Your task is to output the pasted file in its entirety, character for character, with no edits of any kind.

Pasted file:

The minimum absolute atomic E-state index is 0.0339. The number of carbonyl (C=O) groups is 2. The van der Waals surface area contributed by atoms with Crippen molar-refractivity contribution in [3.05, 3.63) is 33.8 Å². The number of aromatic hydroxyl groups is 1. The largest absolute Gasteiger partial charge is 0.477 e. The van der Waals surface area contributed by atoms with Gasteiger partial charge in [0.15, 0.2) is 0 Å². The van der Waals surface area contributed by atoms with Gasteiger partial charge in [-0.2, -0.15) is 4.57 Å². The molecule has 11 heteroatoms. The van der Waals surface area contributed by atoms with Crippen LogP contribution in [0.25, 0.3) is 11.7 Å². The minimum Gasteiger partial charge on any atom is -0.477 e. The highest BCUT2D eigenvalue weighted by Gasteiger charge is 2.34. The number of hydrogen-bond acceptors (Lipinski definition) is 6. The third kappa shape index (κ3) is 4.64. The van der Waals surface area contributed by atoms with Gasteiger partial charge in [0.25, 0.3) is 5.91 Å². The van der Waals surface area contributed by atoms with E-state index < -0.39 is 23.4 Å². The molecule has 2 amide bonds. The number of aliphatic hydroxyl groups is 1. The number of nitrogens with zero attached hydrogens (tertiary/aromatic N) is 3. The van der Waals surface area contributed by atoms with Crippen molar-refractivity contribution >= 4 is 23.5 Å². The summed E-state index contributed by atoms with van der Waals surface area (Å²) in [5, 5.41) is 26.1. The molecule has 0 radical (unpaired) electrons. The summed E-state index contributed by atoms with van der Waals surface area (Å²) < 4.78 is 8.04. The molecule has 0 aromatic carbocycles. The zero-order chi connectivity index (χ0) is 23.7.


The minimum absolute atomic E-state index is 0.0339. The number of carbonyl (C=O) groups is 2. The van der Waals surface area contributed by atoms with Crippen molar-refractivity contribution in [3.05, 3.63) is 33.8 Å². The number of aromatic hydroxyl groups is 1. The largest absolute Gasteiger partial charge is 0.477 e. The van der Waals surface area contributed by atoms with Gasteiger partial charge in [0.15, 0.2) is 0 Å². The van der Waals surface area contributed by atoms with Gasteiger partial charge in [-0.2, -0.15) is 4.57 Å². The molecule has 11 heteroatoms. The van der Waals surface area contributed by atoms with Crippen LogP contribution in [0.25, 0.3) is 11.7 Å². The minimum Gasteiger partial charge on any atom is -0.477 e. The highest BCUT2D eigenvalue weighted by Gasteiger charge is 2.34. The number of hydrogen-bond acceptors (Lipinski definition) is 6. The third kappa shape index (κ3) is 4.64. The van der Waals surface area contributed by atoms with Gasteiger partial charge in [0.25, 0.3) is 5.91 Å². The van der Waals surface area contributed by atoms with E-state index < -0.39 is 23.4 Å². The molecule has 2 amide bonds. The number of aliphatic hydroxyl groups is 1. The number of nitrogens with zero attached hydrogens (tertiary/aromatic N) is 3. The van der Waals surface area contributed by atoms with Crippen molar-refractivity contribution >= 4 is 23.5 Å². The summed E-state index contributed by atoms with van der Waals surface area (Å²) in [5, 5.41) is 26.1. The molecule has 0 radical (unpaired) electrons. The summed E-state index contributed by atoms with van der Waals surface area (Å²) < 4.78 is 8.04. The molecule has 0 aromatic carbocycles. The zero-order chi connectivity index (χ0) is 23.7.